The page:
However, if I was working for a buyer, you do have to consider that short sale in the bigger pictures. We as agents aren't held to any USPAP rules in terms of pricing, so we're more free to consider the situation. The way I see it is...if you're looking at a particular neighborhood, and there are several homes for sale and the only one or one of the very few homes that have sold happened to be a short sale, ..that says a lot about the local market. You could deduce that the short sale price may be the true market value of that area. Also would need to consider how long it took the short sale to get an offer (something that might be difficult to do with only consumer real estate sites)...that could tell you another bit of info. If the short sale still took a while to get an offer, ...and most or all of the other homes in the area are still up for sale... i'd say the short sale is the only valid comp for that area. So...long answer...it depends on the unique situation that very local area is experiencing.
If the majority of sales in a particular market are occurring at liquidation value and have impacted the overall market, the potential exists to force owners of other fair market listings to lower their prices to compete or take their listing off the market entirely. In this case, the overall market value could eventually reflect a liquidation value.
As to the comment about some short sale generating multiple offers, the NWMLS is starting to crack down on listings where the asking price is intentionally set lower than a reallistic number the bank would accept. So that might be coming to an end.
Sure counts for me as a buyer, lol. Same reasons why I'd refund clothes from Nordstrom if I can find the same thing at the rack for half price
I would not assume, as James appears to, that a short sale is necessarily a fire sale. Very often short sale properties get multiple offers with escalators that drive the price higher than the asking price. If the short sale is within the price range of other comps in the area, I think it has to be considered. If the asking price is way off and you don't have a sold price yet, then I would not consider it.
From the phrasing of your question I assume you had one comp that was a short sale. If you have the sold price and the property is truly "comparable" then the question becomes, does the sold price reflect the same range as the other comps you have? This is what I meant to communicate when I said "all other factors being equal."
But, as mentioned below, a single short sale does not constitute a true representation of a particular market area (except for instances when it does, lol).
Another way to look at this is let's say you're planning to sell your house. Your neighbors have the same house plan you do with similar upgrades and view. They're getting a divorce and are selling their house for $100,000, though they paid $300,000 and it's worth approximately $500,000. I would not consider this a comp because the price is artificially low and should not have any bearing on the market value of surrounding properties. Now let's pretend this is a short sale. Same answer.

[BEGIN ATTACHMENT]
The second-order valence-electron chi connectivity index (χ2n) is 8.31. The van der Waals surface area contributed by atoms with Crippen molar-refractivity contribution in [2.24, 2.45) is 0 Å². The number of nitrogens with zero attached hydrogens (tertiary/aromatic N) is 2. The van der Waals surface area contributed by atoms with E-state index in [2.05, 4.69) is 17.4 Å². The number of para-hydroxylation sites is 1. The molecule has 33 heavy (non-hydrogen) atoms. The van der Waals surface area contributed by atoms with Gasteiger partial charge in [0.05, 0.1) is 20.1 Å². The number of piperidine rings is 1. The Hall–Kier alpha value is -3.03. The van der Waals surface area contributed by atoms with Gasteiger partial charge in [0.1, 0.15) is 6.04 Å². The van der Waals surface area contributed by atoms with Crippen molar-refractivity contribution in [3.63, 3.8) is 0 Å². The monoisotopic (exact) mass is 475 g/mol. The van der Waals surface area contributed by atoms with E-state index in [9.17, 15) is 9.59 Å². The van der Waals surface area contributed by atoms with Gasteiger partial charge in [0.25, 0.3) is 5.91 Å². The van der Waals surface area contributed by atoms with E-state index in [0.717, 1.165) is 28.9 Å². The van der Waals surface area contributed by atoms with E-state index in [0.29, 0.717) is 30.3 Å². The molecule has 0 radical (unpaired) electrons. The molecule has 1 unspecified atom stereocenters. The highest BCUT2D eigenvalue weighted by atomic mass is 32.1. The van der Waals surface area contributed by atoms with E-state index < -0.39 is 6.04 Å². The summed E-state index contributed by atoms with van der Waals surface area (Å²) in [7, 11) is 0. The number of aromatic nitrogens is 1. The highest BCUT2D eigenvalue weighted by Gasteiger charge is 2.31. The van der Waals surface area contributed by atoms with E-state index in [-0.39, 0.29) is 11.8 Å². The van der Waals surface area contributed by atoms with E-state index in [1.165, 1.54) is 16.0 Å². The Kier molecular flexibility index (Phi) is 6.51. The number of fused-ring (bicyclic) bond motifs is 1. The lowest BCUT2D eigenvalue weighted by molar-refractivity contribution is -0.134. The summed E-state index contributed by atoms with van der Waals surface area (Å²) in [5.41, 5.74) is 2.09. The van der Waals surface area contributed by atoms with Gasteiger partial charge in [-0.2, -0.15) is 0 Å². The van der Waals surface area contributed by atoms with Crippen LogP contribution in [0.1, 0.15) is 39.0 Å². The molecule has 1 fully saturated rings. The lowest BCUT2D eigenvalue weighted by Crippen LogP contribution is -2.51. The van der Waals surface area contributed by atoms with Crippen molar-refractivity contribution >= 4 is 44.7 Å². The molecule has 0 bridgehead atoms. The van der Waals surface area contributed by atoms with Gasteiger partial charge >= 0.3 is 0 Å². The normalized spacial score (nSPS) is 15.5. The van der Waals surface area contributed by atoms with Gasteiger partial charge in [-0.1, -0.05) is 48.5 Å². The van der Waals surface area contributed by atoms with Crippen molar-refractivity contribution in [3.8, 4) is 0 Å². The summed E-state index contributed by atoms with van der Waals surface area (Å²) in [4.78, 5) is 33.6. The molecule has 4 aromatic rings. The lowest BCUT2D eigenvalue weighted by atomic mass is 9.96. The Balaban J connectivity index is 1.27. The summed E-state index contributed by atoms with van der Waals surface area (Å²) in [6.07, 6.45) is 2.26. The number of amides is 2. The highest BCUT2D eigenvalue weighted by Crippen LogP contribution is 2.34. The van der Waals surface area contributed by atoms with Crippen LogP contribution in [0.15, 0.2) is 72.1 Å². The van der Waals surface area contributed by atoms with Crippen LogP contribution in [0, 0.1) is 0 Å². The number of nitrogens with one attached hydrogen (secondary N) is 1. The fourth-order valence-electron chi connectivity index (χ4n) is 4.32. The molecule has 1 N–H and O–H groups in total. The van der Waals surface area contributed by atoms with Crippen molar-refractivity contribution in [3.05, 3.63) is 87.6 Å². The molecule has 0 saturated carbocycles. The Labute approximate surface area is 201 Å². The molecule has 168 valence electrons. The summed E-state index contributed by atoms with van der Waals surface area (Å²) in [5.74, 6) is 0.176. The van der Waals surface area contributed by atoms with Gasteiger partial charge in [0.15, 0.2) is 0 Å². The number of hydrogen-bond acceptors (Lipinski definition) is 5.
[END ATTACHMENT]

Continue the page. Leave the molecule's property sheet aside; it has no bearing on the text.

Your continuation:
If a majority of houses in this area are being sold for $100,000 by people getting divorces, then you will most likely not be able to sell yours for $500,000. This definately does affect your market value. But one house probably won't.
I just emailed an appraisal school instructor and see what he says.
A short sale would have to be factored into the comparables, because it is a sale in the area. An expereinced, knowledgeable agent can do a detailed report and statistical analysis, which would include all the comparables in the area. You have to look at Active, Pending and Closed Sales to determine your best pricing strategy. The short sale is one of the comparables.
A key factor in in determining how aggressively to price is the current absorption rate for your neighborhood. On my website, http://www.mcknightrealty.com, under the button "Market Statistics', I do have a link to graphs that show the current absorption rate. When absorption is low, you have to price very aggressively to sell.
I notice you are also planning to buy. If you are planning to move to a larger home or a more expensive area, today's market is the best we may see in this century. Because if prices have dropped 10% (to use round numbers), that means a $30,000 drop on a $300,000 property and a $60,000 drop on a $600,000 property. This is the very best time to "move up".
Short sales would be useful if you were trying to price a short sale as an agent, because then you'd be going after the same market. But the appraisal for the financing should still be based on non-distressed sales.
That said, if you have an area with a lot of short sales or foreclosures, that will drive down the prices of the other properties. But you would still look at the prices those other properties are selling for in such a market.
I also wonder how many answering here have been expert witnesses. I've only been an expert witness twice, but the last time the court through out all of the appraisers comps as comps. One was a HUD property, one indicated "motivated seller" in the listing. Others were simply too far away.
When talking with clients I have to remind them that a 'short sale' doesn't always mean a good listing price. I would have to argue that like estate sales and some other seller specific issues, a 'short sale' is not exactly executed at 'arms length'. That means it's not truly a normal market sale. I've been involved with such situations where the delay of a non-responsive institution sent potential buyers packing. It also seems to invite people to low ball since the loss is sustained by an institution with deep pockets. I suppose at some point if short sales were the norm of local market conditions and not a small fraction of sales like today then there may be no way to ignore their relevancy. Let's hope we don't get there.